(1) social science and humanities students have applied their knowledge acquired through their education to real-life and work situations, as well as gained a unique research experience and acquired new skills. More specifically, students have adopted an applied perspective on social science theory and methods, especially by incorporating industry requirements in their research design. They have learnt about the amount of effort and time that is taken up in research projects through identifying third parties whose input is essential to conducting the research and managing relationships with them.
(2) Teachers and researchers have become aware of the different perspectives and contexts in which industry operates and have been challenged to modify their way of teaching to these new circumstances. New learning modules have been embedded in degree programmes, enabling students to gain valuable practical skills to complement their theoretical education, while demonstrating the value of that education for industry.
(3) Industry has benefited through acquiring fresh, “outside-the-box” perspectives in relation to their existing processes and understanding of markets. Activities have contributed towards changing the mindset of engineers, technicians, practitioners and company senior management who have started to question the “taken for granted”, uncovering the surprising and complex ways in which people make decisions.
Overall, the PEOPLE project aims to have a long-lasting impact on higher education institutions and society at large by improving the relevance of social science teaching and research. Key identified added value impacts all stakeholders involved as they are becoming aware of the importance of understanding the complexity of human dynamics and involving people in interdisciplinary co-creation – to develop relevant, meaningful and sustainable products and services. If industry (and even third sector organizations designing public services) brings consumers into the design process from the start they will avoid problems later on and produce something which people are more likely to adopt. Asking people directly what they want and need is not enough and time needs to be spent with them in the environments and contexts where they are intended to make use of a new product or service. In addition, the PEOPLE approach promotes a holistic way of looking beyond clients and passive consumers to cover the perspectives of multiple actors, including of the companies themselves. It sets out without predefined assumptions – it asks broader, open questions – it becomes immersed in the everyday lives of people and organisations – it gathers large amounts of information that may challenge the initial assumptions that companies have. So, adopting the PEOPLE approach allows companies to address wicked problems in ways that they do not (yet) conceive: it allows looking beyond the surface, uncovering the part of the iceberg lying under the water.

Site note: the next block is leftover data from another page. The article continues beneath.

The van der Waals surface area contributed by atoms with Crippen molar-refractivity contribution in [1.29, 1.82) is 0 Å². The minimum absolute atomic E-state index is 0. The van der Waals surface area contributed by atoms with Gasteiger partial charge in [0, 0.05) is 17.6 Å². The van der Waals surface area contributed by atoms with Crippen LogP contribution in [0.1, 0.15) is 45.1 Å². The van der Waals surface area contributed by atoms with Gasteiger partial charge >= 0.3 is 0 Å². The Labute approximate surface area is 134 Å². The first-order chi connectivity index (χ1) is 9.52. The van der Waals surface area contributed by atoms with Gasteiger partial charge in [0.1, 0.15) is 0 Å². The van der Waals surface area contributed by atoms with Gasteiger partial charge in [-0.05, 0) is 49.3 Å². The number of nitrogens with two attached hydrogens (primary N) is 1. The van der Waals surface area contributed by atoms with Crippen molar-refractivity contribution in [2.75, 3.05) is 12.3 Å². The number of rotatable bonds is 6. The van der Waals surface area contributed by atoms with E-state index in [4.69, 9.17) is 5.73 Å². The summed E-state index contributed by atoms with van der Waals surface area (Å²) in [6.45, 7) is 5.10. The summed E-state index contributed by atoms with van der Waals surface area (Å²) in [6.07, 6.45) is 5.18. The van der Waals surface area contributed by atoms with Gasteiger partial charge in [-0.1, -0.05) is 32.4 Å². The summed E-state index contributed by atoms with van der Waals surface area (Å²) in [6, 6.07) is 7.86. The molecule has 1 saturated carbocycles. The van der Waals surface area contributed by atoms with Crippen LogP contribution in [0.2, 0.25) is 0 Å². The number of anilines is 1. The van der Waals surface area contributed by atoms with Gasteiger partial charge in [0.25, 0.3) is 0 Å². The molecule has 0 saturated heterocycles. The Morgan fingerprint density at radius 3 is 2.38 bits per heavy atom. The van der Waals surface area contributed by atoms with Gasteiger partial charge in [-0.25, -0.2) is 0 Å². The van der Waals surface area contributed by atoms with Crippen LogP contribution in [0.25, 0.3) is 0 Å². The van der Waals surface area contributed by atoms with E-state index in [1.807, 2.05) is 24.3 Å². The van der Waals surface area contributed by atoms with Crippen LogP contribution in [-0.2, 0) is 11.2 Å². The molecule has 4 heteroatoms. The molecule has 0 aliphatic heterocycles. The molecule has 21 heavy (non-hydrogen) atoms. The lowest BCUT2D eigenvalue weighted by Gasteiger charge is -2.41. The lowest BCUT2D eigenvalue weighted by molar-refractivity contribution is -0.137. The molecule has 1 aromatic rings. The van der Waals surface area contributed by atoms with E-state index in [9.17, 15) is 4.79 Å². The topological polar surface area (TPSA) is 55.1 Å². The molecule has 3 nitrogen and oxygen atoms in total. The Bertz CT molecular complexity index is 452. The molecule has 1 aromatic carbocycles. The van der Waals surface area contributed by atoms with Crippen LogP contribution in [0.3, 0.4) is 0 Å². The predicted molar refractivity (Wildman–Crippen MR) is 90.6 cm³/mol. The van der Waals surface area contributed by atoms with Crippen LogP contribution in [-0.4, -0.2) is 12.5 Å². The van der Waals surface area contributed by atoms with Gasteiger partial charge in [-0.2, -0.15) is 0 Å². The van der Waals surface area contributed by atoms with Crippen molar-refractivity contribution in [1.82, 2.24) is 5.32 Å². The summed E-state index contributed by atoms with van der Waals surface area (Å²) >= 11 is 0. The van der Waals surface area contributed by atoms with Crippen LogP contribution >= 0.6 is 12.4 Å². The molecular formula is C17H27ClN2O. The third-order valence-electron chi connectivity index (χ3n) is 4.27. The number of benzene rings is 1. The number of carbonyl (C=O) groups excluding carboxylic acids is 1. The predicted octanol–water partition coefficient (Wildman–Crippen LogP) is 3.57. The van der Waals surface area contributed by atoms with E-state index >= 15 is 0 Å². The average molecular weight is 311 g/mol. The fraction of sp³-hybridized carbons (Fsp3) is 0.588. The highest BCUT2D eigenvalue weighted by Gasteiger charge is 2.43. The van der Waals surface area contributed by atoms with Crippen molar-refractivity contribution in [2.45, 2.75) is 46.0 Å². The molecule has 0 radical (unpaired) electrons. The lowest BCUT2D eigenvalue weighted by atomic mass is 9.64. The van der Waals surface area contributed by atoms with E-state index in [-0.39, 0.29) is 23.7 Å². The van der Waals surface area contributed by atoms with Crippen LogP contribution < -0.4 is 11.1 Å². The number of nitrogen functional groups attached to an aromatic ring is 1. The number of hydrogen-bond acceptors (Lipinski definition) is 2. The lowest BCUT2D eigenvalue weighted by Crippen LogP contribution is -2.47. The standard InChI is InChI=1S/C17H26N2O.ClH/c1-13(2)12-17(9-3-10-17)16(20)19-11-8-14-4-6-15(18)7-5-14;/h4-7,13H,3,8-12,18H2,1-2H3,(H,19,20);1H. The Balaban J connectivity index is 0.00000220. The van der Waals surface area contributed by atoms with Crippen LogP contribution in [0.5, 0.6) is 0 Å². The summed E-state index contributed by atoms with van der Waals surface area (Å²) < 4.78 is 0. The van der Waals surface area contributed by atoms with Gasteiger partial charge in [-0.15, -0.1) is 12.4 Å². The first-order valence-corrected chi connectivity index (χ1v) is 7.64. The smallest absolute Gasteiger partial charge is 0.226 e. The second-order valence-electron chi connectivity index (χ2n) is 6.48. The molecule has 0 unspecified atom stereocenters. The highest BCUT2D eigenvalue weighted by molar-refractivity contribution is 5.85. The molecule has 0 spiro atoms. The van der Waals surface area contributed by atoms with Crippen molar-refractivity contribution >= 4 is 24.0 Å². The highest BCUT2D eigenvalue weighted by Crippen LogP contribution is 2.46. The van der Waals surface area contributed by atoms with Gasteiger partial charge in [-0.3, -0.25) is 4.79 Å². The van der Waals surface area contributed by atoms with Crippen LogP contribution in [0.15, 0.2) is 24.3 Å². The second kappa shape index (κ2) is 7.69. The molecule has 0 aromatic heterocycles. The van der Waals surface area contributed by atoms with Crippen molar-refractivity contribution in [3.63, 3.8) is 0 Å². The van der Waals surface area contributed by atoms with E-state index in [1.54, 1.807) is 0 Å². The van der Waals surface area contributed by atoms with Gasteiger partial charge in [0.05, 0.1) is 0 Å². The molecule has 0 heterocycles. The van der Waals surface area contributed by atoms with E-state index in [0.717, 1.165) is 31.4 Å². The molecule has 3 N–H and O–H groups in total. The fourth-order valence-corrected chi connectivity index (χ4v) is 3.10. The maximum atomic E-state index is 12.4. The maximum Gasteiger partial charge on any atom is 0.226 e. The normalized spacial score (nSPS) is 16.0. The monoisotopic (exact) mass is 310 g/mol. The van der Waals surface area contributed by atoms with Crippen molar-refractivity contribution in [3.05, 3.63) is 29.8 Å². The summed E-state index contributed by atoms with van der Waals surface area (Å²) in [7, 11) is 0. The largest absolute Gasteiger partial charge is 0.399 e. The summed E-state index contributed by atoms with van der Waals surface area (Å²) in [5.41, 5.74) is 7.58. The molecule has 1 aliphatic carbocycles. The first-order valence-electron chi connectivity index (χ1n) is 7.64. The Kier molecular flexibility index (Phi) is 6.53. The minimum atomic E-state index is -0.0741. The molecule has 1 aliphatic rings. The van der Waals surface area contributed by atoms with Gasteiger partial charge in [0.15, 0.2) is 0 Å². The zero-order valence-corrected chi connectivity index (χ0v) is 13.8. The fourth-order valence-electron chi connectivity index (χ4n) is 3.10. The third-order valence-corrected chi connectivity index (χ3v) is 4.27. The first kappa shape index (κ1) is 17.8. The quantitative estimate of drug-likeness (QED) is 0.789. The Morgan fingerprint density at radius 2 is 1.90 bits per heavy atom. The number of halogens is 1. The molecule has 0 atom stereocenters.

Image credit: 1- Blog Header: Stanley Morales via www.pexel.com; 2- In text: PEOPLE Project